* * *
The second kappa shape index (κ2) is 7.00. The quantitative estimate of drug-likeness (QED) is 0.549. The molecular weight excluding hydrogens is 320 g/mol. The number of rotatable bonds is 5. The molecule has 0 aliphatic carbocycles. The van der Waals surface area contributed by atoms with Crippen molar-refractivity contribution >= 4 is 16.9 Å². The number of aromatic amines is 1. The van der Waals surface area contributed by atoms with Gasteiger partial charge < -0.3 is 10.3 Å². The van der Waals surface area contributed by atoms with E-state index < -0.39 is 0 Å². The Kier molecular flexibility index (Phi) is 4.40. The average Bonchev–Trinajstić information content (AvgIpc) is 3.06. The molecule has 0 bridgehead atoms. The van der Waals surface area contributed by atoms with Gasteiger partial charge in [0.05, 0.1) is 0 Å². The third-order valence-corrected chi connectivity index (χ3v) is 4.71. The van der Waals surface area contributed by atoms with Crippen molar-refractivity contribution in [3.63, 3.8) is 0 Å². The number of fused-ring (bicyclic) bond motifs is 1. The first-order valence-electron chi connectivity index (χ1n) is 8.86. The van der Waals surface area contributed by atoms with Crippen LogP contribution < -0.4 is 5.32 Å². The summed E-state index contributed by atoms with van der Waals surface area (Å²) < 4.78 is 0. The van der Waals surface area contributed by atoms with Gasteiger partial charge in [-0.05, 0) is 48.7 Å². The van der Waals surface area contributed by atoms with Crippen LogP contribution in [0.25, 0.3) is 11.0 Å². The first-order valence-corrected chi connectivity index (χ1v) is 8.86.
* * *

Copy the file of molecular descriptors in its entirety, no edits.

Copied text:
The second kappa shape index (κ2) is 7.00. The quantitative estimate of drug-likeness (QED) is 0.549. The molecular weight excluding hydrogens is 320 g/mol. The number of rotatable bonds is 5. The molecule has 0 aliphatic carbocycles. The van der Waals surface area contributed by atoms with Crippen molar-refractivity contribution >= 4 is 16.9 Å². The number of aromatic amines is 1. The van der Waals surface area contributed by atoms with Gasteiger partial charge < -0.3 is 10.3 Å². The van der Waals surface area contributed by atoms with E-state index < -0.39 is 0 Å². The Kier molecular flexibility index (Phi) is 4.40. The average Bonchev–Trinajstić information content (AvgIpc) is 3.06. The molecule has 0 bridgehead atoms. The van der Waals surface area contributed by atoms with Gasteiger partial charge in [0.05, 0.1) is 0 Å². The third-order valence-corrected chi connectivity index (χ3v) is 4.71. The van der Waals surface area contributed by atoms with Crippen molar-refractivity contribution in [3.63, 3.8) is 0 Å². The number of fused-ring (bicyclic) bond motifs is 1. The first-order valence-electron chi connectivity index (χ1n) is 8.86. The van der Waals surface area contributed by atoms with Crippen LogP contribution < -0.4 is 5.32 Å². The summed E-state index contributed by atoms with van der Waals surface area (Å²) < 4.78 is 0. The van der Waals surface area contributed by atoms with Gasteiger partial charge in [-0.05, 0) is 48.7 Å². The van der Waals surface area contributed by atoms with Crippen LogP contribution in [0.25, 0.3) is 11.0 Å². The first-order valence-corrected chi connectivity index (χ1v) is 8.86.